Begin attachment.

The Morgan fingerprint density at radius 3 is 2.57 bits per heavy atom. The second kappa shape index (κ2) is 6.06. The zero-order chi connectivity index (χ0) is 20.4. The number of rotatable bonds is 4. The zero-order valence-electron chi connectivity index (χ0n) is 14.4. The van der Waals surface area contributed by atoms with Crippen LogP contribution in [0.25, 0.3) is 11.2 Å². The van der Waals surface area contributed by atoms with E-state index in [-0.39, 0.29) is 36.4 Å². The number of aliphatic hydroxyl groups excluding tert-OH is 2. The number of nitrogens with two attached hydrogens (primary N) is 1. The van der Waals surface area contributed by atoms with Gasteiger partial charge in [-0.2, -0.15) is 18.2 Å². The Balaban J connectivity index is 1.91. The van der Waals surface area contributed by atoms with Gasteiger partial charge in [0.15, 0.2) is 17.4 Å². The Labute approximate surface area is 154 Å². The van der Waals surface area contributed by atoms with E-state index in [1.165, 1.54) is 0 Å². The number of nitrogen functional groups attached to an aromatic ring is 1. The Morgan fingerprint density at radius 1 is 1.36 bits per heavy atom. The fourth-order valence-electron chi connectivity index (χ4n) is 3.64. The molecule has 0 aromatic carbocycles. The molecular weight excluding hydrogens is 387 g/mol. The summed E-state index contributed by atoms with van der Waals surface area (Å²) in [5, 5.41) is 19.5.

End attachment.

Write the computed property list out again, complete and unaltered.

The Morgan fingerprint density at radius 3 is 2.57 bits per heavy atom. The second kappa shape index (κ2) is 6.06. The zero-order chi connectivity index (χ0) is 20.4. The number of rotatable bonds is 4. The zero-order valence-electron chi connectivity index (χ0n) is 14.4. The van der Waals surface area contributed by atoms with Crippen LogP contribution in [0.25, 0.3) is 11.2 Å². The van der Waals surface area contributed by atoms with E-state index in [-0.39, 0.29) is 36.4 Å². The number of aliphatic hydroxyl groups excluding tert-OH is 2. The number of nitrogens with two attached hydrogens (primary N) is 1. The van der Waals surface area contributed by atoms with Gasteiger partial charge in [-0.2, -0.15) is 18.2 Å². The Balaban J connectivity index is 1.91. The van der Waals surface area contributed by atoms with Gasteiger partial charge in [0.15, 0.2) is 17.4 Å². The Labute approximate surface area is 154 Å². The van der Waals surface area contributed by atoms with E-state index in [1.165, 1.54) is 0 Å². The number of nitrogen functional groups attached to an aromatic ring is 1. The Morgan fingerprint density at radius 1 is 1.36 bits per heavy atom. The fourth-order valence-electron chi connectivity index (χ4n) is 3.64. The molecule has 0 aromatic carbocycles. The molecular weight excluding hydrogens is 387 g/mol. The summed E-state index contributed by atoms with van der Waals surface area (Å²) in [5, 5.41) is 19.5.